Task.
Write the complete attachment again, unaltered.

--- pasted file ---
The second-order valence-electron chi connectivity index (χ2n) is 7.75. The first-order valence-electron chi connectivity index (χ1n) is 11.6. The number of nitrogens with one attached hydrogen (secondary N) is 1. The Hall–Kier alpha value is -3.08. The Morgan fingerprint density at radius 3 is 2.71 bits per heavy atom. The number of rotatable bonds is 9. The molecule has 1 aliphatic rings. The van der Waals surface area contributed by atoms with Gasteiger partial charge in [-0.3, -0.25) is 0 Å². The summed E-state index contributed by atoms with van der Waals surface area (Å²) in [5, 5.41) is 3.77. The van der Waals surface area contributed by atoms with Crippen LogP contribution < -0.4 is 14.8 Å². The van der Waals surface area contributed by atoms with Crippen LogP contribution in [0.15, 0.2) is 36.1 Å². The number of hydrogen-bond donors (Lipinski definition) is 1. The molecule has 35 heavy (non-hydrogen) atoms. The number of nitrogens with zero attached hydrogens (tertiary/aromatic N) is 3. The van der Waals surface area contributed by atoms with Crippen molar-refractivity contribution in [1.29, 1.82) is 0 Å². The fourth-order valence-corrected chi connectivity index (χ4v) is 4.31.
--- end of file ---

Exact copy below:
The second-order valence-electron chi connectivity index (χ2n) is 7.75. The first-order valence-electron chi connectivity index (χ1n) is 11.6. The number of nitrogens with one attached hydrogen (secondary N) is 1. The Hall–Kier alpha value is -3.08. The Morgan fingerprint density at radius 3 is 2.71 bits per heavy atom. The number of rotatable bonds is 9. The molecule has 1 aliphatic rings. The van der Waals surface area contributed by atoms with Gasteiger partial charge in [-0.3, -0.25) is 0 Å². The summed E-state index contributed by atoms with van der Waals surface area (Å²) in [5, 5.41) is 3.77. The van der Waals surface area contributed by atoms with Crippen LogP contribution < -0.4 is 14.8 Å². The van der Waals surface area contributed by atoms with Crippen LogP contribution in [0.15, 0.2) is 36.1 Å². The number of hydrogen-bond donors (Lipinski definition) is 1. The molecule has 35 heavy (non-hydrogen) atoms. The number of nitrogens with zero attached hydrogens (tertiary/aromatic N) is 3. The van der Waals surface area contributed by atoms with Crippen molar-refractivity contribution in [1.29, 1.82) is 0 Å². The fourth-order valence-corrected chi connectivity index (χ4v) is 4.31.